The outcome of the appeal is obviously up in the air, but it is promising to see that COTTFN's arguments about Crown consultation will be heard by the Courts.  Similar arguments were raised by First Nations in the initial Line 9A reversal application hearing, but no appeals were taken from the NEB's approval of that project.  Without an appeal to the Courts, the NEB is left to make the only decisions about whether its own "consultation" process with First Nations fulfills the Crown's obligations.  A conflict of interest? 

Depending on the outcome of the appeal before the Federal Court of Appeal, this may be the kind of case that will go to the Supreme Court of Canada.

Wednesday, June 11, 2014

Auction sale error - John Deere 4640 goes for $1,800 - Court fixes mistake

The Provincial Court of Saskatchewan has granted judgment to an auctioneer to correct a 10x mistake in the price paid for a John Deere 4640 tractor at auction.  Evidence from attendees at farm auction testified that the winning bid for the tractor was $18,000, but the successful bidder paid only $1,800 to the auctioneer.  The clerk for the auctioneer had made a clerical error and listed $1,800 on the invoice issued to the successful bidder, who provided payment in that amount and took possession of the tractor. 

Although the successful bidder was contacted by the farm owners about the mistake, he refused to pay the difference between the $18,000 bid and the $1,800 had had already paid.  At trial, the successful bidder called no evidence, but did cross-examine the witnesses from the auctioneer "in an apparent effort to challenge their credibility".  During his testimony, the auctioneer explained that he had paid out the $18,000 to the farm owners after the mistake made by his clerk was discovered.

The Court found that there was a clerical error made, the purchase price of the tractor was actually $18,000, and the successful bidder "seized on the mistake, to obtain a benefit he knew or ought to have known that he was not entitled in law to have."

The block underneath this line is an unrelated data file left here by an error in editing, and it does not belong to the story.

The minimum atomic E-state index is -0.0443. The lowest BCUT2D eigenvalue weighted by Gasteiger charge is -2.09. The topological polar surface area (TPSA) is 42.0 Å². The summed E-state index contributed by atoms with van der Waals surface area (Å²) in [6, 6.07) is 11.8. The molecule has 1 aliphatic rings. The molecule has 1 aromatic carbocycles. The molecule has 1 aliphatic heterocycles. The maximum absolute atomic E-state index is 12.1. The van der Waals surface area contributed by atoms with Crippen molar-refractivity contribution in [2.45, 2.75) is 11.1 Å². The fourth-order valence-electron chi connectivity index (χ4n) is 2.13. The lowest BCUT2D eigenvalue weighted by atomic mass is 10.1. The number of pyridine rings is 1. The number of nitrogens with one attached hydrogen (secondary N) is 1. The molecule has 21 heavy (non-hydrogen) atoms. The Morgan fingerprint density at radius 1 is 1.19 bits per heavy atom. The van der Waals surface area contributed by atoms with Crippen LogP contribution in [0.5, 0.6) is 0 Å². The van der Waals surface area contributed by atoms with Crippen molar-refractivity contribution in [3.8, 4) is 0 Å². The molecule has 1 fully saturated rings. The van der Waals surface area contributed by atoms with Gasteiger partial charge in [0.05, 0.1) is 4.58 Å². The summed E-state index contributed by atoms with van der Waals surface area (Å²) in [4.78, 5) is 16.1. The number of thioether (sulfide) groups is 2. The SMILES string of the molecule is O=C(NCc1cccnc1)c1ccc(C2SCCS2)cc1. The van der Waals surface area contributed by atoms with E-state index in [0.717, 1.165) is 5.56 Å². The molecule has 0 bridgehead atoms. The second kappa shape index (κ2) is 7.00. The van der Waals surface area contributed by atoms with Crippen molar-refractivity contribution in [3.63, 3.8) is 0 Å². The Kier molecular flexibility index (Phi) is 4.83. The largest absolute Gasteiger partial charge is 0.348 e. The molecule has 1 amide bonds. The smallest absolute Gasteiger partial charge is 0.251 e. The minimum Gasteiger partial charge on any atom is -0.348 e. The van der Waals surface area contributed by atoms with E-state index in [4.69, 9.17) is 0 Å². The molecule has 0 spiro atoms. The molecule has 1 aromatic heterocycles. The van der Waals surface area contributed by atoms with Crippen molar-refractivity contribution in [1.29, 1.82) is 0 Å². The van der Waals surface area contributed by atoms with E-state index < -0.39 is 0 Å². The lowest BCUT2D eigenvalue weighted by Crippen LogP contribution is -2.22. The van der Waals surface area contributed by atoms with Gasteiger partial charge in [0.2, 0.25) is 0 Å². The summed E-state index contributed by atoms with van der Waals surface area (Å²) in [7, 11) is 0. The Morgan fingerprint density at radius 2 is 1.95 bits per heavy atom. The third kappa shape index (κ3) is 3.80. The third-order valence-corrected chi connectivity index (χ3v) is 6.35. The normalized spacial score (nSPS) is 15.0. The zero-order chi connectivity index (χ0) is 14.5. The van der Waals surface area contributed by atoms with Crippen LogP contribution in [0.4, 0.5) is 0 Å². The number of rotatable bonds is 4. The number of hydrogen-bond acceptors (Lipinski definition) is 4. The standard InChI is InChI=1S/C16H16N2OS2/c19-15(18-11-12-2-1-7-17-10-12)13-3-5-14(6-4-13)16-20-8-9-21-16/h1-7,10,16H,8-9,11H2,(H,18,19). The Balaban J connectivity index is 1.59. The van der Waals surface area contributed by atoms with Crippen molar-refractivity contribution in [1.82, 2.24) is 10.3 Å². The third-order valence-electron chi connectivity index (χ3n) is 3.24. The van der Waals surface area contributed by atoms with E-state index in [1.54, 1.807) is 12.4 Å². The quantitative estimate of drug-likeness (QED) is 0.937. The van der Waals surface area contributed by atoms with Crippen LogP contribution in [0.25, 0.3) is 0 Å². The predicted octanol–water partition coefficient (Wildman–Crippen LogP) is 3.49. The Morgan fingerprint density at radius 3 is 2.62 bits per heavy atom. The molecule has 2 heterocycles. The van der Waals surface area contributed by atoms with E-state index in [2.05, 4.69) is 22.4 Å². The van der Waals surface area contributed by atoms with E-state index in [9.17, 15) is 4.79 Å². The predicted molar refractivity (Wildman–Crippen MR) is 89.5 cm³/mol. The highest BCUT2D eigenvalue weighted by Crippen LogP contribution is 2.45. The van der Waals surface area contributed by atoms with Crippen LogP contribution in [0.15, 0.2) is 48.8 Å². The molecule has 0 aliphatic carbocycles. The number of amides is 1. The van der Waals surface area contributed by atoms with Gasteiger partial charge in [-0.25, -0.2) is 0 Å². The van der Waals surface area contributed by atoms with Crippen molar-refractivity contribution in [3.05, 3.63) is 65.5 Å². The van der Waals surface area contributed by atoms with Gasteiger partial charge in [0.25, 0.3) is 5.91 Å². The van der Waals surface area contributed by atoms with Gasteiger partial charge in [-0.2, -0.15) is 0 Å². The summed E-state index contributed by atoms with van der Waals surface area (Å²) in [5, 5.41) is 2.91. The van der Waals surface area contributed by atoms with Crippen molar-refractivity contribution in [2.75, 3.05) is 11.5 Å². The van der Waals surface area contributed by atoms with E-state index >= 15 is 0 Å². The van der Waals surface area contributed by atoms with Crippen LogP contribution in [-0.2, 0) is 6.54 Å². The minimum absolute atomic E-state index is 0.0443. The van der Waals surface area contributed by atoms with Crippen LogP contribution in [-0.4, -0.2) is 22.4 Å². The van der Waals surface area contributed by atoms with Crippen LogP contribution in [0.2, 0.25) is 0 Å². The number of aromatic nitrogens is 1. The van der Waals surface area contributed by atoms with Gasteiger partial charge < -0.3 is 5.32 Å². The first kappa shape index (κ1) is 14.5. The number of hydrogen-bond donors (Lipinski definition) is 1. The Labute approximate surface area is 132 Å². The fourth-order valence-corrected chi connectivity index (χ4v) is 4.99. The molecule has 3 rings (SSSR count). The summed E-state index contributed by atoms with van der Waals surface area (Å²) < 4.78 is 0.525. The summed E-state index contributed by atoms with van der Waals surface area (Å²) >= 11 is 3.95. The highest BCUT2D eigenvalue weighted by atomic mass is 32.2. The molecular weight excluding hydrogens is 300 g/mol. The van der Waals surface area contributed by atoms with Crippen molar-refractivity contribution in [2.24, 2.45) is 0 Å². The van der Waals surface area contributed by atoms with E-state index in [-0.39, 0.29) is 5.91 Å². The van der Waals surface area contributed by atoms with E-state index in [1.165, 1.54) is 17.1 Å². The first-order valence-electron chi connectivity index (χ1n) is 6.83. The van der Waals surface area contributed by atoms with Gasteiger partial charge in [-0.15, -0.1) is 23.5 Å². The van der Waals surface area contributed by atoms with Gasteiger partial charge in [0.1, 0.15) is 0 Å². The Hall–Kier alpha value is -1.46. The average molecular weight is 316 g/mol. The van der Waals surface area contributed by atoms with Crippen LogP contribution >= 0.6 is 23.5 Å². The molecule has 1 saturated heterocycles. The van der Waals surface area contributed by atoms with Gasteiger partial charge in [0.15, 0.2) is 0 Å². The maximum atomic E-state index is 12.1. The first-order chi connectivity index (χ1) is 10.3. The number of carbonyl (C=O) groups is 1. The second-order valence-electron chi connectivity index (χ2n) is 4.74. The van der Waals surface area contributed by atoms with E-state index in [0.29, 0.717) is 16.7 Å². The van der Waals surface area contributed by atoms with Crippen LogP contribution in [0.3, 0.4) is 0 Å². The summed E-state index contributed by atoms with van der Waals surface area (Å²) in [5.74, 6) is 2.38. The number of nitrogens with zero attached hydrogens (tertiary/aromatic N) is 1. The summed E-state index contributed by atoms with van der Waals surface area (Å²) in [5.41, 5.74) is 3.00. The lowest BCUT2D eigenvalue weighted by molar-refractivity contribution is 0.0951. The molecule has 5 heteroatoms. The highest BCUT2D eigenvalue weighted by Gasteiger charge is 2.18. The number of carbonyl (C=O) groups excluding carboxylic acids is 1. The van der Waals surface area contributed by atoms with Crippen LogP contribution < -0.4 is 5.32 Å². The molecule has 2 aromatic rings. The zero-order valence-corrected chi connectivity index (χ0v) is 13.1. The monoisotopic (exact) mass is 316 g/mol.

Read the decision at: Ukrainetz (Ukrainetz Auctioneering) v Borowski.

Tuesday, June 10, 2014

Gas supply easement binds any severed parcels

The Alberta Court of Appeal rejected an application for leave to appeal from a decision that found that a gas supply easement continued to apply after a lot was severed into three parts (creating two new lots).  The owners of the original parcel applied to the Alberta Utilities Commission for an order directing the Evergreen Gas Co-op to discharge its easement from the newly subdivided lots.  The Commission refused, and the owners sought leave to appeal the decision to the Court of Appeal.

The Court of Appeal confirmed that the easement, which was a general easement that applied to the entire original property (rather than a limited easement or ROW over a particular portion of the property), would continue to apply to any subdivided parts of the property.  The Court rejected the argument by the owners that the imposition of the easement on the new parcels was nevertheless "improper" within the meaning of the Gas Distribution Act.  The Court also rejected the argument that the easement "agreement" (the easement was created when the owners agreed to receive gas service from the Co-op, the terms of the contract being statutorily set) was "unconscionable" - how could the contract be unconscionable when the owners had applied for gas service and the terms of the contract were imposed by statute?

Read the decision at: Andre v Evergreen Gas Co-op Ltd.

Friday, June 6, 2014

Is there a special duty for an insurer who insures both sides in a spray drift case?